With the explosion of aftermarket bolt on, add on, and trinkets for the AR series of rifles lately, I have honestly stopped trying to keep up with what is out there and who is using it. I have gone back to my steadfast accessories and used what I had been using for years because I was familiar with them and they worked well for me. Honestly, with all the marketing hype and celebrity wink wink, shake shake, paid promotions that are going on in this industry right now, for any accessories used on a rifle, I have lost consumer confidence.
Trusting what is actually “advanced”, or “XX% better” or even “gives the Tactical Advantage” has gotten so cliché. So, in saying this, when I started to see the videos and advertisements for the new Lantac Dragon brake, I have to say I was not overly enthused about running right out and getting one. Especially because I already had brakes on my rifles of various makes that I liked. During a conversation with the guys over at Cold Dead Hands, the Lantac Dragon came up. I told them I had seen it and was skeptical about the claims that it could cure freckles and warts. However, because they were dealers, I would try one out just to see. Upon receiving the Lantac, my first impression was what seemed to be design inspirations from Surefire for the external body, Miculek for the porting layout, and PWS & KAC for the tri-venting end cap.
Out of the packaging, I noticed a sample packet of Frog Lube and found that the two companies are paired up. Knowing the quality of Frog Lube I could only assume that they would only accept another company on board if they met a similar level of quality and production. In the package came the crush washer needed to time the brake correctly, so I grabbed up one of my 16” AR’s and screwed on the new device. Now this thing isn’t the shortest brake I have, but it isn’t so long that I would call foul either. It is actually a great length for that 14.5” rifle you need to make NFA legal.
Lantac puts serial numbers on each of their brakes for “quality control”. I assume if there was an issue with some of them, they would at least know where to start with a serial number range to recall IF there were ever metallurgy or machining issues, which is a good thing as most companies do not do this and have no idea when or in what sequence their brakes are made. As always, I pushed through a cleaning rod to check for match up just to make sure there is nothing in direct blockage of the bore. Last thing you want is to add a super awesome cool guy thingy and have it be the weakest link in the chain that makes your gun come apart or worse, you. At last, I took the rifle fitted with the new Lantac Dragon out to the range for some shooting. For an initial judgment, I can say that after about 400 rounds with the Lantac it is at least on par with the PWS, Surefire, Miculek, and KAC brakes I have used. However, I am not sure if it quite sets the bar as high as my Seekins precision brakes, which is on both my Seekins precision guns. Now, in saying all of this, I truly feel that proper weapons mounting, stance and grip have A LOT to do with recoil reduction. However, having a brake is most definitely a HUGE step when it comes to being able to place rapid follow up shots without having to be super aggressive with your rifle.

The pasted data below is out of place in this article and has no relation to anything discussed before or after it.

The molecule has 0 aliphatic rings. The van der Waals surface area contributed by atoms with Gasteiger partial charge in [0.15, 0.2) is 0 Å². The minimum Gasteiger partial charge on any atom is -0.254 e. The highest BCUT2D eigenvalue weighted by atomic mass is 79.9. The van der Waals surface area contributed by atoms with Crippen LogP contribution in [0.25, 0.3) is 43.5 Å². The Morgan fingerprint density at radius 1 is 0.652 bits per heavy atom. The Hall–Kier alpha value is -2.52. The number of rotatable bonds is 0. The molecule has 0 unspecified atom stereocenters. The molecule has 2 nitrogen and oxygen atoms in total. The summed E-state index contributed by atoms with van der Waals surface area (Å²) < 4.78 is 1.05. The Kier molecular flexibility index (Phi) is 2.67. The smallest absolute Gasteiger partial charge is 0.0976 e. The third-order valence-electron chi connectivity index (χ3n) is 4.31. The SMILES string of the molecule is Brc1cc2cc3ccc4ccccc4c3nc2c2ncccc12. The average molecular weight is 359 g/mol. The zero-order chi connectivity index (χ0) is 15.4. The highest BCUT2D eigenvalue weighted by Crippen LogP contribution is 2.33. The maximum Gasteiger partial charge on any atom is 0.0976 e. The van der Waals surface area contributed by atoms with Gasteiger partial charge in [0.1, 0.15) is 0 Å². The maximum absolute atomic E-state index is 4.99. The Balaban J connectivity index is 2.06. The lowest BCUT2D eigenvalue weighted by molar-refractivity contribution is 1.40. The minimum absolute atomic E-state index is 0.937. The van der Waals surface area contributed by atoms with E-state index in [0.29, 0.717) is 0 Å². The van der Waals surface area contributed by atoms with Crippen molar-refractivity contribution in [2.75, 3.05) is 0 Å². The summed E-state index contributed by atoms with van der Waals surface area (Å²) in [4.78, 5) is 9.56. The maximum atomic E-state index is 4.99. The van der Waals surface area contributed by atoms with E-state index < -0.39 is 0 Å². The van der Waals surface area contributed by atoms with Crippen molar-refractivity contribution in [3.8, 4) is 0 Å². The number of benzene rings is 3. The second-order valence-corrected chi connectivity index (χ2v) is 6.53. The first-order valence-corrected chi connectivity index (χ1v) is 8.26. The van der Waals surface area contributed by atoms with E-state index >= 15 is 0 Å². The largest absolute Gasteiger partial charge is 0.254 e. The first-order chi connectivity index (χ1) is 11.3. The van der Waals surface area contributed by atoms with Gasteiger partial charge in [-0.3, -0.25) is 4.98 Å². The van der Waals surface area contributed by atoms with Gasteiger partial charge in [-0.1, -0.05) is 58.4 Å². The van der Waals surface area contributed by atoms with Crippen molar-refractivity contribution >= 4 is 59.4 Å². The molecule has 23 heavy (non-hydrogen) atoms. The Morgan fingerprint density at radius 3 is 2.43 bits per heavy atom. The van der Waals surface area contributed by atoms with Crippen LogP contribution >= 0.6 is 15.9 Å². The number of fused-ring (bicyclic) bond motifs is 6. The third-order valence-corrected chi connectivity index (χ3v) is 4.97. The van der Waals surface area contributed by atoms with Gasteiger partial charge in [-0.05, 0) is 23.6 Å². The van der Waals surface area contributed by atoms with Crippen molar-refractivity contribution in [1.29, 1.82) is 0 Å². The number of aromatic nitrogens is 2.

In closing, I did like the Lantac Dragon and will add it to the collection of “would buy” for our rifles here at Shadow 6, and am actually a bit impressed with the lack of felt recoil and the minimum movement of sight on target during rapid fire or quickly timed fire drills. Does the Lantac Dragon cure freckles or warts? I'm pretty sure it won’t, but will it help you drive your rifle and make rapid and accurate follow up shots in a controlled manner?